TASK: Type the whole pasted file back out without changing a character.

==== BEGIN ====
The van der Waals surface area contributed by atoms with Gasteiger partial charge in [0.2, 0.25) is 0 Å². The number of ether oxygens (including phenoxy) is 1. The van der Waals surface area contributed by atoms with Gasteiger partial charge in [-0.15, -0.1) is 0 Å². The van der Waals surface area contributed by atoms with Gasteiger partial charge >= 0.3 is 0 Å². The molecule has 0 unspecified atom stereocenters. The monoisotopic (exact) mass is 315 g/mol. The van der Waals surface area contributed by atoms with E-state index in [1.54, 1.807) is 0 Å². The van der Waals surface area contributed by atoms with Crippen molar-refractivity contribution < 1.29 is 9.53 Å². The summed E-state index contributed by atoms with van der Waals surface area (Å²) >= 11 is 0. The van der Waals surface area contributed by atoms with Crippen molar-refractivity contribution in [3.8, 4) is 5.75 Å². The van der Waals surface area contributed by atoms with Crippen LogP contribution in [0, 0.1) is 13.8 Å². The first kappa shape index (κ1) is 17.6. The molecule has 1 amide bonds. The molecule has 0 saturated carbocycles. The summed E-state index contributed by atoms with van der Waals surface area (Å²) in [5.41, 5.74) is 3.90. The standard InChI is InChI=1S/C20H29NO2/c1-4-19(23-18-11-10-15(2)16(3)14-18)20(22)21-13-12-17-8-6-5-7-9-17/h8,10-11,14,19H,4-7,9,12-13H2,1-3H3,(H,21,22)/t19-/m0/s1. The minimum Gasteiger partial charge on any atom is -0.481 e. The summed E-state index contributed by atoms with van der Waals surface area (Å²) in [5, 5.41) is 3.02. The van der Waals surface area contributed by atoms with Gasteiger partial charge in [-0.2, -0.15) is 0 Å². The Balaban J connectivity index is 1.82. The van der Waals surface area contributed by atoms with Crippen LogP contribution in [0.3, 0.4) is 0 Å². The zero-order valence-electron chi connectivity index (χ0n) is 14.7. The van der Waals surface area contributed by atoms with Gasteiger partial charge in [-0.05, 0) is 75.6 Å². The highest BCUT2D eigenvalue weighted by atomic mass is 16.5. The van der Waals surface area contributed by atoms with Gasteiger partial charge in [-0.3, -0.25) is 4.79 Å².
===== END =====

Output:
The van der Waals surface area contributed by atoms with Gasteiger partial charge in [0.2, 0.25) is 0 Å². The number of ether oxygens (including phenoxy) is 1. The van der Waals surface area contributed by atoms with Gasteiger partial charge in [-0.15, -0.1) is 0 Å². The van der Waals surface area contributed by atoms with Gasteiger partial charge >= 0.3 is 0 Å². The molecule has 0 unspecified atom stereocenters. The monoisotopic (exact) mass is 315 g/mol. The van der Waals surface area contributed by atoms with E-state index in [1.54, 1.807) is 0 Å². The van der Waals surface area contributed by atoms with Crippen molar-refractivity contribution < 1.29 is 9.53 Å². The summed E-state index contributed by atoms with van der Waals surface area (Å²) >= 11 is 0. The van der Waals surface area contributed by atoms with Crippen molar-refractivity contribution in [3.8, 4) is 5.75 Å². The van der Waals surface area contributed by atoms with Crippen LogP contribution in [0, 0.1) is 13.8 Å². The first kappa shape index (κ1) is 17.6. The molecule has 1 amide bonds. The molecule has 0 saturated carbocycles. The summed E-state index contributed by atoms with van der Waals surface area (Å²) in [5.41, 5.74) is 3.90. The standard InChI is InChI=1S/C20H29NO2/c1-4-19(23-18-11-10-15(2)16(3)14-18)20(22)21-13-12-17-8-6-5-7-9-17/h8,10-11,14,19H,4-7,9,12-13H2,1-3H3,(H,21,22)/t19-/m0/s1. The minimum Gasteiger partial charge on any atom is -0.481 e. The summed E-state index contributed by atoms with van der Waals surface area (Å²) in [5, 5.41) is 3.02. The van der Waals surface area contributed by atoms with Gasteiger partial charge in [-0.2, -0.15) is 0 Å². The Balaban J connectivity index is 1.82. The van der Waals surface area contributed by atoms with Crippen LogP contribution in [0.3, 0.4) is 0 Å². The zero-order valence-electron chi connectivity index (χ0n) is 14.7. The van der Waals surface area contributed by atoms with Gasteiger partial charge in [-0.05, 0) is 75.6 Å². The highest BCUT2D eigenvalue weighted by atomic mass is 16.5. The van der Waals surface area contributed by atoms with Gasteiger partial charge in [-0.3, -0.25) is 4.79 Å².